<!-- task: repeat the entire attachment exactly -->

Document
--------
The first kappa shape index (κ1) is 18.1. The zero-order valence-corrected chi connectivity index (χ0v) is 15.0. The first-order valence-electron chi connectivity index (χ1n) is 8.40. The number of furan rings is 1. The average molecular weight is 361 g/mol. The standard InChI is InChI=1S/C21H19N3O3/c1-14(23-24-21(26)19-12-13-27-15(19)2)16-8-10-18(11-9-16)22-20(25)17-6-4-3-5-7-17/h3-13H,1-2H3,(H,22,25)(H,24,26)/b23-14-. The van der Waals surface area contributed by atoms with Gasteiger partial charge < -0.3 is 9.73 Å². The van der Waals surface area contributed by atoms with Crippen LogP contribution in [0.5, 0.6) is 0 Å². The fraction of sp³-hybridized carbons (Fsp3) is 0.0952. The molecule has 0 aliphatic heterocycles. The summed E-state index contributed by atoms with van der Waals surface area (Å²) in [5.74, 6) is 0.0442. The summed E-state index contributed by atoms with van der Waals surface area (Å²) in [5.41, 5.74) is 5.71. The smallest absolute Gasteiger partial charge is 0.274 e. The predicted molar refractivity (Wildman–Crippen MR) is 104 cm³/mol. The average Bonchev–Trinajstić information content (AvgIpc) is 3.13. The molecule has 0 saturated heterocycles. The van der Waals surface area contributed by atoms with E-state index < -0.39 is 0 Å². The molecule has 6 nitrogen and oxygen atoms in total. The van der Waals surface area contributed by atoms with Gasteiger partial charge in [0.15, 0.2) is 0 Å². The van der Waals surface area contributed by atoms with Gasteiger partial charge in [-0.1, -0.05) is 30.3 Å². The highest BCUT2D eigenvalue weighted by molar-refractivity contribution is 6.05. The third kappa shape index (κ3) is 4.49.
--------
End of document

The first kappa shape index (κ1) is 18.1. The zero-order valence-corrected chi connectivity index (χ0v) is 15.0. The first-order valence-electron chi connectivity index (χ1n) is 8.40. The number of furan rings is 1. The average molecular weight is 361 g/mol. The standard InChI is InChI=1S/C21H19N3O3/c1-14(23-24-21(26)19-12-13-27-15(19)2)16-8-10-18(11-9-16)22-20(25)17-6-4-3-5-7-17/h3-13H,1-2H3,(H,22,25)(H,24,26)/b23-14-. The van der Waals surface area contributed by atoms with Gasteiger partial charge < -0.3 is 9.73 Å². The van der Waals surface area contributed by atoms with Crippen LogP contribution in [0.5, 0.6) is 0 Å². The fraction of sp³-hybridized carbons (Fsp3) is 0.0952. The molecule has 0 aliphatic heterocycles. The summed E-state index contributed by atoms with van der Waals surface area (Å²) in [5.74, 6) is 0.0442. The summed E-state index contributed by atoms with van der Waals surface area (Å²) in [5.41, 5.74) is 5.71. The smallest absolute Gasteiger partial charge is 0.274 e. The predicted molar refractivity (Wildman–Crippen MR) is 104 cm³/mol. The average Bonchev–Trinajstić information content (AvgIpc) is 3.13. The molecule has 0 saturated heterocycles. The van der Waals surface area contributed by atoms with E-state index < -0.39 is 0 Å². The molecule has 6 nitrogen and oxygen atoms in total. The van der Waals surface area contributed by atoms with Gasteiger partial charge in [0.15, 0.2) is 0 Å². The van der Waals surface area contributed by atoms with Gasteiger partial charge in [-0.1, -0.05) is 30.3 Å². The highest BCUT2D eigenvalue weighted by molar-refractivity contribution is 6.05. The third kappa shape index (κ3) is 4.49.